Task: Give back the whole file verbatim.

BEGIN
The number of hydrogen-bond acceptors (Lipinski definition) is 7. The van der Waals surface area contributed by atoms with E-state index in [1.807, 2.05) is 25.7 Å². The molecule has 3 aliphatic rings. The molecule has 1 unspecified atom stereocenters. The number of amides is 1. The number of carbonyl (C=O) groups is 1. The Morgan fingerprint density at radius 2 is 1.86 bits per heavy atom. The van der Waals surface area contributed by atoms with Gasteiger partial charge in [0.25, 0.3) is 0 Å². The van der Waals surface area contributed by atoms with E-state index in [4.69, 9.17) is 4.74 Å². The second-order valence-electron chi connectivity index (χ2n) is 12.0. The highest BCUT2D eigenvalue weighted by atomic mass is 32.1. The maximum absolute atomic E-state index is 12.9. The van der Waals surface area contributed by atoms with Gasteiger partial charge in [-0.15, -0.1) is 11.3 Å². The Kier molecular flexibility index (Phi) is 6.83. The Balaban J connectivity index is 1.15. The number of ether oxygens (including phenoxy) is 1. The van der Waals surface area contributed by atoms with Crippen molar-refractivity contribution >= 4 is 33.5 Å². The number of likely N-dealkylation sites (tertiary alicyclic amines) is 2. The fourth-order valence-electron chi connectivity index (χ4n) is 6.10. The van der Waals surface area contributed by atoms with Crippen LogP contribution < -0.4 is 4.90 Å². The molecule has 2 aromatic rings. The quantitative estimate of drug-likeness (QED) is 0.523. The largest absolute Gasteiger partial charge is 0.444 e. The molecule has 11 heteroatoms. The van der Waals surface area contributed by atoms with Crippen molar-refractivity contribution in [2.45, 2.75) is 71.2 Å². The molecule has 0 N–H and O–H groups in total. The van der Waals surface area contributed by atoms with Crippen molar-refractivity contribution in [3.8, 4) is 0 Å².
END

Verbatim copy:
The number of hydrogen-bond acceptors (Lipinski definition) is 7. The van der Waals surface area contributed by atoms with E-state index in [1.807, 2.05) is 25.7 Å². The molecule has 3 aliphatic rings. The molecule has 1 unspecified atom stereocenters. The number of amides is 1. The number of carbonyl (C=O) groups is 1. The Morgan fingerprint density at radius 2 is 1.86 bits per heavy atom. The van der Waals surface area contributed by atoms with Gasteiger partial charge in [0.25, 0.3) is 0 Å². The van der Waals surface area contributed by atoms with E-state index in [4.69, 9.17) is 4.74 Å². The second-order valence-electron chi connectivity index (χ2n) is 12.0. The highest BCUT2D eigenvalue weighted by atomic mass is 32.1. The maximum absolute atomic E-state index is 12.9. The van der Waals surface area contributed by atoms with Gasteiger partial charge in [-0.15, -0.1) is 11.3 Å². The Kier molecular flexibility index (Phi) is 6.83. The Balaban J connectivity index is 1.15. The number of ether oxygens (including phenoxy) is 1. The van der Waals surface area contributed by atoms with Crippen molar-refractivity contribution >= 4 is 33.5 Å². The number of likely N-dealkylation sites (tertiary alicyclic amines) is 2. The fourth-order valence-electron chi connectivity index (χ4n) is 6.10. The van der Waals surface area contributed by atoms with Crippen LogP contribution < -0.4 is 4.90 Å². The molecule has 2 aromatic rings. The quantitative estimate of drug-likeness (QED) is 0.523. The largest absolute Gasteiger partial charge is 0.444 e. The molecule has 11 heteroatoms. The van der Waals surface area contributed by atoms with Crippen molar-refractivity contribution in [2.45, 2.75) is 71.2 Å². The molecule has 0 N–H and O–H groups in total. The van der Waals surface area contributed by atoms with Crippen molar-refractivity contribution in [3.8, 4) is 0 Å².